We traveled up another steep hill to the back side of the property, where more highway-post and barbed wire fencing was tucked into high grass. “We keep this wild for wildlife like bobwhite quail, turkey and deer,” L.C. said. “We’re really selective about the trees we harvest -- we only take a few and we use a lot of the dead wood for firewood. There’s no clear-cutting here.” Up on top we came across a small pond. “It’s water for the cattle and the wildlife, and there are fish in there for the raccoons and such.” Little rings of water popped on the surface as we passed by.
We scared up a quartet of whitetail deer near the back corner. L.C. stepped out and hollered “Daisy! Come get your bottle!” and one of them stopped and hung back a bit, trying to decide if she wanted to turn back or head on. She hesitated for just a few moments before dashing back off with the fellow deer.
“We fed Daisy sugar water from a bottle,” Sheila told me. “Even when she was getting ready to have her fawn she came back for the bottle.”
“Never really bottle-weaned,” L.C. continued. “She would eat grain but she always wanted that sugar water.”
Heading back down the hill and up the next one, we came over a ridge where about half the cows were laying on their briskets, relaxing in the blowing mist. There were calves frolicking on the ridge -- and across the way on the next ridge, L.C. spotted another cow -- a white cow with liver colored spots. “I think she’s done had her baby,” Madge said.
“Can you see it?” L.C. asked.
We drove around to the other ridge -- and there just inside the edge of the woods stood this cow and her hours-old calf, white with black spots, with large ears and umbilical cord showing.
“Ugly!” L.C. joked. Everyone in the SUV commented about how cute the newborn was -- but as L.C. pointed out, only the purely black ones get the top dollar at market. This calf may be more than half Angus, but he won’t sell as one.
An old pig barn still stands from where L.C. used to swab it out after the pigs had sheltered there. The manure was used to fertilize strawberry fields. He’s hoping to reacquire pigs for this purpose. He has an acre planted in blueberries and all sorts of trees and bushes coming in -- nectarines, figs, muscadines, apples and pears. What produce that’s not used on the farm or by the family will go to local certified farmers markets.
The beef, buffalo and elk (which is raised on a farm in Missouri because of the rules about raising elk in or near the Buffalo National River) are distributed in three states -- Arkansas, Missouri and Oklahoma -- by Ratchford and a couple of others. It’s still a small operation with just three vans delivering fresh meat, sausages and jerky to around a thousand locations in the area, but he hopes one day it will grow.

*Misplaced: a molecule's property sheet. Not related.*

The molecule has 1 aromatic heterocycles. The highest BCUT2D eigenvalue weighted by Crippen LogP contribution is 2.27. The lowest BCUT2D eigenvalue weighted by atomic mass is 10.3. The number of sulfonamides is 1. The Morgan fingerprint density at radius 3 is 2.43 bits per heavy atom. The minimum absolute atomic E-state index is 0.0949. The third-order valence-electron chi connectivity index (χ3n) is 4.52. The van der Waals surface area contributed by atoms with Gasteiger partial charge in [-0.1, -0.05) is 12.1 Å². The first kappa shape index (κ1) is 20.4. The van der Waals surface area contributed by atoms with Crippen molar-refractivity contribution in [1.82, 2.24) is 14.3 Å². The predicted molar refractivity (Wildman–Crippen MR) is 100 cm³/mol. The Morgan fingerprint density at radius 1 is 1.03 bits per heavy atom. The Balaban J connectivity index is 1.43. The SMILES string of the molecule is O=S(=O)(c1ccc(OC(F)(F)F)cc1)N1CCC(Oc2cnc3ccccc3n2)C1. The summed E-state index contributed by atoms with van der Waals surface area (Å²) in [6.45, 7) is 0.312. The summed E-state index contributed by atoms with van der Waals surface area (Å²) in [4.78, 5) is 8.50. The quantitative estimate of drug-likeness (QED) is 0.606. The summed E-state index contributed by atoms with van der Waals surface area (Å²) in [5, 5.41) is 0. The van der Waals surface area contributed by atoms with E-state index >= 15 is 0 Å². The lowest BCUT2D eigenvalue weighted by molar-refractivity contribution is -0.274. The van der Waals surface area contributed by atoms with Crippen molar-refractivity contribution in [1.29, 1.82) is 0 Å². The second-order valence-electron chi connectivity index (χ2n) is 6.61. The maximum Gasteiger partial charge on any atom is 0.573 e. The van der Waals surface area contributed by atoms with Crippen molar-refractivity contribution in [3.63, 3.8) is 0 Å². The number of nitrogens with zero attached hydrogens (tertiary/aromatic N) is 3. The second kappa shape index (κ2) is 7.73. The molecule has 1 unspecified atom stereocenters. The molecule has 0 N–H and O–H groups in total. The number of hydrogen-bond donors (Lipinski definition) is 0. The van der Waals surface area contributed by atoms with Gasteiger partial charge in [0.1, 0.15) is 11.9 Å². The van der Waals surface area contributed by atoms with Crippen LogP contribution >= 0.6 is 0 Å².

So the question is, is there really any difference in flavor between beef raised commercially and Ratchford’s spring-fed beef? I didn’t have to wait for the opportunity to give it a try. When we arrived back at the main house L.C. took to the grill while the sisters pulled out salad, baked potatoes, rolls and dessert. I was ogling the strawberry shortcake, a recipe from Madge’s family that ran back to the Civil War, when he came through and delivered a steak to me.
The color was nicely brown with a good char on it from where the meat had sat on the grill. It had lovely reddish notes to it. I sliced in and found a nice pink throughout the meat, a perfect medium rare.
And the flavor? There was something pleasantly mellow about the beef, how it took a little smokiness from the cooking and notes of grapes and fruit from the homemade wine marinade L.C. had used. It was a very good steak.
Thing is, it’s the sausages, jerky and snack sticks Ratchford Farms is best known for. They’re well thought out treats, nicely seasoned according to their flavor (mild, spicy and teriyaki) and sell well for the traveler and sportsman. If you’ve spent anytime outdoors in Arkansas and have frequented bait shops, convenience stores or sporting good locations, you’ve probably seen these products.
We sat around for a little while after dining, sharing stories about family pets and people we knew in common in the area. The Ratchfords are a comfortable bunch, and it’s no wonder they were named the Searcy County Farm Family of the Year back in 2009. I found I wouldn’t have minded staying a bit longer, but I had a long trip back. I look forward to making their acquaintance again.
If you're interested in trying some of Ratchford Farms' meats, check with your local grocer. Argenta Market carries beef and buffalo in-store in North Little Rock, for instance. All sorts of places in the three state area (Arkansas, Oklahoma and Missouri) carry Ratchford Farms jerky, summer sausage and snack sticks. If you'd like to order direct from the farm, check out the Ratchford Farm website or call (870) 448-5159.